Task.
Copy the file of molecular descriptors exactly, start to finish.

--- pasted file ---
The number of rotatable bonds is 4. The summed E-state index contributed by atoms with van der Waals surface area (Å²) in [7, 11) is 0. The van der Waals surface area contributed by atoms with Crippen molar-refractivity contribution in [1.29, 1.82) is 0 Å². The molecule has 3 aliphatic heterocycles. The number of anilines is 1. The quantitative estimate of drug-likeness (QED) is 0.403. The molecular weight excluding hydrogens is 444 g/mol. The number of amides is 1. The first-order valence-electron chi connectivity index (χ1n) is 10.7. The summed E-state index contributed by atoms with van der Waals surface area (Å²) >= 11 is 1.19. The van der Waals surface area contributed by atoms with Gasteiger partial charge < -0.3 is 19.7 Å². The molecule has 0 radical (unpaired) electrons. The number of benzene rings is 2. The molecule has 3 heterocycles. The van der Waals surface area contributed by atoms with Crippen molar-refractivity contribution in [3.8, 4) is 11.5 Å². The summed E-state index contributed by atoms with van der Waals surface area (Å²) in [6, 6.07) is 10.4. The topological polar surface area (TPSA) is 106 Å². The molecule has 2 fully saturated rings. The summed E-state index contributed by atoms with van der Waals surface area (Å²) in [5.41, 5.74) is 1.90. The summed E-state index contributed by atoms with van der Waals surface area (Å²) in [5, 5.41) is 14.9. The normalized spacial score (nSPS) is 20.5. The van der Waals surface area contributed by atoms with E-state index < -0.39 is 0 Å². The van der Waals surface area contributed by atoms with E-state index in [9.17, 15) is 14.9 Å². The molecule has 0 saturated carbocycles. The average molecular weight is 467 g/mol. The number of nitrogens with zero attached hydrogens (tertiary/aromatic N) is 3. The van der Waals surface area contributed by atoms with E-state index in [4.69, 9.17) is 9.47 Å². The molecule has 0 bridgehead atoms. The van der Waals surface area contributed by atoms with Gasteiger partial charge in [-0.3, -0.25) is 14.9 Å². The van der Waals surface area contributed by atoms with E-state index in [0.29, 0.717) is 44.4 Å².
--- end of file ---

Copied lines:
The number of rotatable bonds is 4. The summed E-state index contributed by atoms with van der Waals surface area (Å²) in [7, 11) is 0. The van der Waals surface area contributed by atoms with Crippen molar-refractivity contribution in [1.29, 1.82) is 0 Å². The molecule has 3 aliphatic heterocycles. The number of anilines is 1. The quantitative estimate of drug-likeness (QED) is 0.403. The molecular weight excluding hydrogens is 444 g/mol. The number of amides is 1. The first-order valence-electron chi connectivity index (χ1n) is 10.7. The summed E-state index contributed by atoms with van der Waals surface area (Å²) >= 11 is 1.19. The van der Waals surface area contributed by atoms with Gasteiger partial charge < -0.3 is 19.7 Å². The molecule has 0 radical (unpaired) electrons. The number of benzene rings is 2. The molecule has 3 heterocycles. The van der Waals surface area contributed by atoms with Crippen molar-refractivity contribution in [3.8, 4) is 11.5 Å². The summed E-state index contributed by atoms with van der Waals surface area (Å²) in [6, 6.07) is 10.4. The topological polar surface area (TPSA) is 106 Å². The molecule has 2 fully saturated rings. The summed E-state index contributed by atoms with van der Waals surface area (Å²) in [5.41, 5.74) is 1.90. The summed E-state index contributed by atoms with van der Waals surface area (Å²) in [5, 5.41) is 14.9. The normalized spacial score (nSPS) is 20.5. The van der Waals surface area contributed by atoms with E-state index < -0.39 is 0 Å². The van der Waals surface area contributed by atoms with E-state index in [9.17, 15) is 14.9 Å². The molecule has 0 saturated carbocycles. The average molecular weight is 467 g/mol. The number of nitrogens with zero attached hydrogens (tertiary/aromatic N) is 3. The van der Waals surface area contributed by atoms with E-state index in [4.69, 9.17) is 9.47 Å². The molecule has 0 bridgehead atoms. The van der Waals surface area contributed by atoms with Gasteiger partial charge in [-0.3, -0.25) is 14.9 Å². The van der Waals surface area contributed by atoms with E-state index in [0.29, 0.717) is 44.4 Å².